I cannot get to Mech warfare, but if I can set off an arms race by putting an idea out there, then I can say I have helped in the bringing of Judgement Day.... :tongue:
I don't need to mention that everyone should be concentrating on getting their mechs moving first before worrying about this sort of thing, do I? :rolleyes: Unfortunately that lets the guys with already developed mechs leap further ahead of the rest, but it gives everyone else something to aspire to.
FYI - Currently using Traxxas #3953 & #3955 gears, & radio-control aircraft landing wheels (More rotating mass, & they are rubber so will grip the pellet) so the thing is actually pretty big - Still working out how to lock the thing together at the moment.
Since you have thought about it, & hopefully can visualise what it would look like, can you imagine what a certain large biped would look like with one of these on its arm? :eek:

The only problems I can see with using it on a robot would be;
1 - Not able to hold enough pellets in the hopper - May be able to get smaller pellets? - Kinda like using an M16 instead of a 50-cal. I am designing for 4mm beads, which I can get cheaply, which also fit inside a 5mm thin aluminium tube, which I already have. The holes will stuff up long range accuracy, but who cares! It's about getting more plastic down-range quicker.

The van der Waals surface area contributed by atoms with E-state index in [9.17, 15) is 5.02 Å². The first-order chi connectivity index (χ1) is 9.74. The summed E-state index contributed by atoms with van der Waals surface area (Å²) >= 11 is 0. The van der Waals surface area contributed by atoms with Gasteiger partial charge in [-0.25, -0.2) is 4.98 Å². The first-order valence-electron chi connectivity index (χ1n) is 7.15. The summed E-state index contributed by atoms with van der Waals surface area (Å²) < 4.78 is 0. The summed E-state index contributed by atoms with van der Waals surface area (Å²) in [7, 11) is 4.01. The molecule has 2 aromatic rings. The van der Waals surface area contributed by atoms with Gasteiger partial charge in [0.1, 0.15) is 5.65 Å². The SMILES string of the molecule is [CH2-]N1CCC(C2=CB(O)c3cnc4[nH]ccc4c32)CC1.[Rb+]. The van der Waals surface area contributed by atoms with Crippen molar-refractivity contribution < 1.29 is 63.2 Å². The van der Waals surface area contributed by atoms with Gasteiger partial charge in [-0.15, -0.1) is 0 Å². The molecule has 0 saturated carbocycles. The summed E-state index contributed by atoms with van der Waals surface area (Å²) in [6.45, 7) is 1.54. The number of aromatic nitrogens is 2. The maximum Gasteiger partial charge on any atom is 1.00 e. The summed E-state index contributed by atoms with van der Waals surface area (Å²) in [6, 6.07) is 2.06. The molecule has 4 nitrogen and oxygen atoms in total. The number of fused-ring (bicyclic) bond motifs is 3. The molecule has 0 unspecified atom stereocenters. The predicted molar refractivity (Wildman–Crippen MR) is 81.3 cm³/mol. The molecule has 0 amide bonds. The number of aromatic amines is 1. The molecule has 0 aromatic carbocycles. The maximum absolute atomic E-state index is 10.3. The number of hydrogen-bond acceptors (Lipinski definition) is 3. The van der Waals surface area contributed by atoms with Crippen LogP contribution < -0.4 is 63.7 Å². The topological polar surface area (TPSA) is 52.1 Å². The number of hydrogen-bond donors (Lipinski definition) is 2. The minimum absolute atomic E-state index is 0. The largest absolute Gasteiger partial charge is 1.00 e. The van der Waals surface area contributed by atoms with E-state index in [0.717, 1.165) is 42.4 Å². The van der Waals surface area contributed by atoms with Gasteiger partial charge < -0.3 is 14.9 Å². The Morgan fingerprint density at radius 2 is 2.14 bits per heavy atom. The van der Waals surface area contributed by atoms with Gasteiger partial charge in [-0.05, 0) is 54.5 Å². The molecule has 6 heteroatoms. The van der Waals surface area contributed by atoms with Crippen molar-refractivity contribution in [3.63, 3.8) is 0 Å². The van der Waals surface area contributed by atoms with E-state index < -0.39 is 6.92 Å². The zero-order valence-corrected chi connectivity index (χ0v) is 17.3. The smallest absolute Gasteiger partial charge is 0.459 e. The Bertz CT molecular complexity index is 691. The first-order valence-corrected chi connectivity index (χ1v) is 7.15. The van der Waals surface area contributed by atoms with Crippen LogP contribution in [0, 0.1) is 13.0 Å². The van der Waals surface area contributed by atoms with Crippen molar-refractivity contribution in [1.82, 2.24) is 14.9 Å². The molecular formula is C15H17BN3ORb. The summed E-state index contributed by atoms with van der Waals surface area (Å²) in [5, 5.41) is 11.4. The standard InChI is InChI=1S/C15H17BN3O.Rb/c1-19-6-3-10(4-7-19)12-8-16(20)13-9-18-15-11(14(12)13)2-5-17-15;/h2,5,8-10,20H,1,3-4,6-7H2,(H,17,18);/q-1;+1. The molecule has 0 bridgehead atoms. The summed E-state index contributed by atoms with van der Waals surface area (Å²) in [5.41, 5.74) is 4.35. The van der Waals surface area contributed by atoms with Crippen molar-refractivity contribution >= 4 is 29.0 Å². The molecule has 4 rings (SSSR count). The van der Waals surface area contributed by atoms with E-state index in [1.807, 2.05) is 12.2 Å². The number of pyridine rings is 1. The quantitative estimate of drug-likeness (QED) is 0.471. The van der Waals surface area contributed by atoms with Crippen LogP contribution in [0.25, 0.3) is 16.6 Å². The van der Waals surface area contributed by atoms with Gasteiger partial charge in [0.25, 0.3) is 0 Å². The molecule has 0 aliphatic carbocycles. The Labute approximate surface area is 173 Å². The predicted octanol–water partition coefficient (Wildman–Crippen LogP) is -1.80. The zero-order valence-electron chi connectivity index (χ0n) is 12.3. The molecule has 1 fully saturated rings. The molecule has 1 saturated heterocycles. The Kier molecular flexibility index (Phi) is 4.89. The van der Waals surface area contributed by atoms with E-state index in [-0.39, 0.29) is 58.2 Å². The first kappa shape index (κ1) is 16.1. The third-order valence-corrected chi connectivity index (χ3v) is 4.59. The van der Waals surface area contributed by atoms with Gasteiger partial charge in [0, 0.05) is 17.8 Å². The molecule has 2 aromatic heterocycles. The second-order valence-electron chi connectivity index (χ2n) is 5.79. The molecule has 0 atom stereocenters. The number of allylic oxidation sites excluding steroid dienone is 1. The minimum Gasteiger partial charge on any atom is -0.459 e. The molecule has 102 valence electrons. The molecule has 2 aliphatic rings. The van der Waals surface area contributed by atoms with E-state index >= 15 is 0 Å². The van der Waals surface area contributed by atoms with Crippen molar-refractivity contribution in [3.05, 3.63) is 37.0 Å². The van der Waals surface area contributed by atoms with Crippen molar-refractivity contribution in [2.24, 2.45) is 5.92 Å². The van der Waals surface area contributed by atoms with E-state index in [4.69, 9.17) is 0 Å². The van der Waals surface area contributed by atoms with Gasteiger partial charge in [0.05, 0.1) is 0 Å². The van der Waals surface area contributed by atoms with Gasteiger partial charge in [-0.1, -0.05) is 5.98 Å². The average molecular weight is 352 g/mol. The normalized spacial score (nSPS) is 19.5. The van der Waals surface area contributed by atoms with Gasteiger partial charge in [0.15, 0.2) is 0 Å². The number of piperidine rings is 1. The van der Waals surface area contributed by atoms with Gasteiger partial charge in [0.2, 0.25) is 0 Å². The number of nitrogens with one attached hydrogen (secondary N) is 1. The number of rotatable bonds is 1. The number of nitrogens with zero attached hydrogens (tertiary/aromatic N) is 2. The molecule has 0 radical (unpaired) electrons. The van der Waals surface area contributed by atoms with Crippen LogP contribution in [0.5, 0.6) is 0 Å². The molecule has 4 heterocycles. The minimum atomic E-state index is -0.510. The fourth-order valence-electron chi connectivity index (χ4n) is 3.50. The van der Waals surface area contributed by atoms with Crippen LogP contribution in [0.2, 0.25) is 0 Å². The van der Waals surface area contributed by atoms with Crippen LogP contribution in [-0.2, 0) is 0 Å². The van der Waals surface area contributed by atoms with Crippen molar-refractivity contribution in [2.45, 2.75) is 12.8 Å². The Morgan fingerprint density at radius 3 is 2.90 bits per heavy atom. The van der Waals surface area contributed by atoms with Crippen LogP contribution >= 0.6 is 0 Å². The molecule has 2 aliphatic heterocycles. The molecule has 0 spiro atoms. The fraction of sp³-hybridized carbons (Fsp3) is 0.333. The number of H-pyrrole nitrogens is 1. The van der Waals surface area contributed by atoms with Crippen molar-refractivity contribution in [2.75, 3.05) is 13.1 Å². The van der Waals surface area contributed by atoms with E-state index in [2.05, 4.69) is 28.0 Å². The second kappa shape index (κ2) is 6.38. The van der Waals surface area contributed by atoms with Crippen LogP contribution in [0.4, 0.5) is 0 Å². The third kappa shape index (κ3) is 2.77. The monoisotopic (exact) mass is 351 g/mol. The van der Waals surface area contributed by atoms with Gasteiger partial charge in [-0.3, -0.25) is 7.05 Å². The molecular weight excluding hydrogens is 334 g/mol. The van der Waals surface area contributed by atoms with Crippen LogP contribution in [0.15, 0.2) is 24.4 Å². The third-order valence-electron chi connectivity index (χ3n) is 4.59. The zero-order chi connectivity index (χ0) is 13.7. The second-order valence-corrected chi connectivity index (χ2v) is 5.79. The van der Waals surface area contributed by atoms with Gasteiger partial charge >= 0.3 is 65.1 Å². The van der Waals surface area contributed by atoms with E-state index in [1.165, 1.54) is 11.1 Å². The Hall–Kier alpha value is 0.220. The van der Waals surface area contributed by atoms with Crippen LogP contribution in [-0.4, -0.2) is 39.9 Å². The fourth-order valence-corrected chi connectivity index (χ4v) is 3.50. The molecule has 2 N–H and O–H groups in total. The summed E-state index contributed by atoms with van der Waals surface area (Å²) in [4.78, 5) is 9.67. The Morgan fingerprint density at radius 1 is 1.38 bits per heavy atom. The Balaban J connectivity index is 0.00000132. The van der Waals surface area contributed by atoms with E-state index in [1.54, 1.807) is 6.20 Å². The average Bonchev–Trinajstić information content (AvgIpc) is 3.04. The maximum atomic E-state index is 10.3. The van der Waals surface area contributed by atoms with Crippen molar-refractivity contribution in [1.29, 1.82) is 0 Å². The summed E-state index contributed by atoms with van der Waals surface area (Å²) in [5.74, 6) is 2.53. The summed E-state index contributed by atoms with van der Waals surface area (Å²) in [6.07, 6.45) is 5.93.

2 - Lag between starting the motor & getting the wheels up to speed, but that just needs either a time lag between starting the motor & moving the chute, or use a seperate trigger to "arm" the gun by starting the motors when you know you are going to need it soon.
3 - gyroscopic effects from the 4 cogs & two spinning wheels - They are spinning opposite to each other in pairs, so as long as you keep the whole thing horizontal, then it should be OK - Could turn left-right, but tilting up-down could be more difficult.
4 - The Hit-Point rules for Mech Warfare would have to be re-written to let single shot mechs be on an equal footing...

PS Shhhhhh. Don't tell anyone else, the design can be our little secret.... :tongue: